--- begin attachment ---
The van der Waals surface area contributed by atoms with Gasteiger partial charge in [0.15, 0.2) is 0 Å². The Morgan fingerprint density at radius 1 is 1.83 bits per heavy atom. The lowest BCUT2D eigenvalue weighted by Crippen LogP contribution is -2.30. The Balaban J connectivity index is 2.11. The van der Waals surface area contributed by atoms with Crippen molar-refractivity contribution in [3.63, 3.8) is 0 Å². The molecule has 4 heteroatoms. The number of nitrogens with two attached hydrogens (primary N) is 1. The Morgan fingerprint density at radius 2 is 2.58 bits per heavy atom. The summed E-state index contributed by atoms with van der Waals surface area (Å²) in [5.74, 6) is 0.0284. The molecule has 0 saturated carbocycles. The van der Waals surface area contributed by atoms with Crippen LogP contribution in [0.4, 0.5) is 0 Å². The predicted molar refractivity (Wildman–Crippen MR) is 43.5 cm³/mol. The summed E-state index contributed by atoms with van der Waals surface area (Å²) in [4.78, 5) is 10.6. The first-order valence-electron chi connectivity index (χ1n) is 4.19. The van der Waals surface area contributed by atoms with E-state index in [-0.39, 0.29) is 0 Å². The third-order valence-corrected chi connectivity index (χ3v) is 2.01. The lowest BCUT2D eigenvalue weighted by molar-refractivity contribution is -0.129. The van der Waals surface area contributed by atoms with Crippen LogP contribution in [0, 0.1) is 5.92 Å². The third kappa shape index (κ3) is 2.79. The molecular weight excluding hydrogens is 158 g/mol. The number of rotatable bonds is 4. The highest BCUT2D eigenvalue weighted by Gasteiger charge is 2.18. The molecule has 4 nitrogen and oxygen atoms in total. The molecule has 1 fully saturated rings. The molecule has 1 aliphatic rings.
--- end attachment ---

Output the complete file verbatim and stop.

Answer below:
The van der Waals surface area contributed by atoms with Gasteiger partial charge in [0.15, 0.2) is 0 Å². The Morgan fingerprint density at radius 1 is 1.83 bits per heavy atom. The lowest BCUT2D eigenvalue weighted by Crippen LogP contribution is -2.30. The Balaban J connectivity index is 2.11. The van der Waals surface area contributed by atoms with Crippen molar-refractivity contribution in [3.63, 3.8) is 0 Å². The molecule has 4 heteroatoms. The number of nitrogens with two attached hydrogens (primary N) is 1. The Morgan fingerprint density at radius 2 is 2.58 bits per heavy atom. The summed E-state index contributed by atoms with van der Waals surface area (Å²) in [5.74, 6) is 0.0284. The molecule has 0 saturated carbocycles. The van der Waals surface area contributed by atoms with Crippen LogP contribution in [0.4, 0.5) is 0 Å². The predicted molar refractivity (Wildman–Crippen MR) is 43.5 cm³/mol. The summed E-state index contributed by atoms with van der Waals surface area (Å²) in [4.78, 5) is 10.6. The first-order valence-electron chi connectivity index (χ1n) is 4.19. The van der Waals surface area contributed by atoms with E-state index in [-0.39, 0.29) is 0 Å². The third-order valence-corrected chi connectivity index (χ3v) is 2.01. The lowest BCUT2D eigenvalue weighted by molar-refractivity contribution is -0.129. The van der Waals surface area contributed by atoms with Crippen LogP contribution in [0, 0.1) is 5.92 Å². The third kappa shape index (κ3) is 2.79. The molecular weight excluding hydrogens is 158 g/mol. The number of rotatable bonds is 4. The highest BCUT2D eigenvalue weighted by Gasteiger charge is 2.18. The molecule has 4 nitrogen and oxygen atoms in total. The molecule has 1 fully saturated rings. The molecule has 1 aliphatic rings.